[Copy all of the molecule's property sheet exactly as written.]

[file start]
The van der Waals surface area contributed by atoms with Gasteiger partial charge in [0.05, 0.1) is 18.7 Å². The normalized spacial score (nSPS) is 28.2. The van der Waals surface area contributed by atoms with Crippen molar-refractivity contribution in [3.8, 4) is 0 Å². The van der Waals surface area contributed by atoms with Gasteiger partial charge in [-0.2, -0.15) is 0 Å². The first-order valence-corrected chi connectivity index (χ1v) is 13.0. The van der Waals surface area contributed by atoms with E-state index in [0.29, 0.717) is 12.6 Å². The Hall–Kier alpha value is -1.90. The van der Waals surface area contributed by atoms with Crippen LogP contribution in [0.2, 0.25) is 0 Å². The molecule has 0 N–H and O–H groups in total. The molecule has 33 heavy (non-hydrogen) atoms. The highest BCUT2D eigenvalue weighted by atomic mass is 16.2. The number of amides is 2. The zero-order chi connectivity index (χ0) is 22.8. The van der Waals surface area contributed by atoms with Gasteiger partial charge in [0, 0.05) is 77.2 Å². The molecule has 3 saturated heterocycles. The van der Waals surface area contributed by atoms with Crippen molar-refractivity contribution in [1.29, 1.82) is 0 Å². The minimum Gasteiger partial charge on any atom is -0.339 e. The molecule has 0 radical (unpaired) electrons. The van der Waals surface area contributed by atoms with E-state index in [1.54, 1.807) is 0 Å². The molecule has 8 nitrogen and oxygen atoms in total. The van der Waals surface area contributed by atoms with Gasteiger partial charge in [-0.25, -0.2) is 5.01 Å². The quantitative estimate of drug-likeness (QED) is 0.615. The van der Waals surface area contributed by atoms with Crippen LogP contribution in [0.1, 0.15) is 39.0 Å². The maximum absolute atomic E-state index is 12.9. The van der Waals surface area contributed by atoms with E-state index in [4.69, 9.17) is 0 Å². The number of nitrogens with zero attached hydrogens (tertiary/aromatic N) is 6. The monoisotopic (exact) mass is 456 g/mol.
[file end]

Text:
The van der Waals surface area contributed by atoms with Gasteiger partial charge in [0.05, 0.1) is 18.7 Å². The normalized spacial score (nSPS) is 28.2. The van der Waals surface area contributed by atoms with Crippen molar-refractivity contribution in [3.8, 4) is 0 Å². The van der Waals surface area contributed by atoms with Gasteiger partial charge in [-0.2, -0.15) is 0 Å². The first-order valence-corrected chi connectivity index (χ1v) is 13.0. The van der Waals surface area contributed by atoms with E-state index in [0.29, 0.717) is 12.6 Å². The Hall–Kier alpha value is -1.90. The van der Waals surface area contributed by atoms with Crippen LogP contribution in [0.2, 0.25) is 0 Å². The molecule has 0 N–H and O–H groups in total. The molecule has 33 heavy (non-hydrogen) atoms. The highest BCUT2D eigenvalue weighted by atomic mass is 16.2. The number of amides is 2. The zero-order chi connectivity index (χ0) is 22.8. The van der Waals surface area contributed by atoms with Gasteiger partial charge in [0, 0.05) is 77.2 Å². The molecule has 3 saturated heterocycles. The van der Waals surface area contributed by atoms with Crippen molar-refractivity contribution in [1.29, 1.82) is 0 Å². The minimum Gasteiger partial charge on any atom is -0.339 e. The molecule has 0 radical (unpaired) electrons. The van der Waals surface area contributed by atoms with E-state index in [1.54, 1.807) is 0 Å². The molecule has 8 nitrogen and oxygen atoms in total. The van der Waals surface area contributed by atoms with Gasteiger partial charge in [-0.25, -0.2) is 5.01 Å². The quantitative estimate of drug-likeness (QED) is 0.615. The van der Waals surface area contributed by atoms with Crippen LogP contribution in [0.1, 0.15) is 39.0 Å². The maximum absolute atomic E-state index is 12.9. The van der Waals surface area contributed by atoms with E-state index in [4.69, 9.17) is 0 Å². The number of nitrogens with zero attached hydrogens (tertiary/aromatic N) is 6. The monoisotopic (exact) mass is 456 g/mol.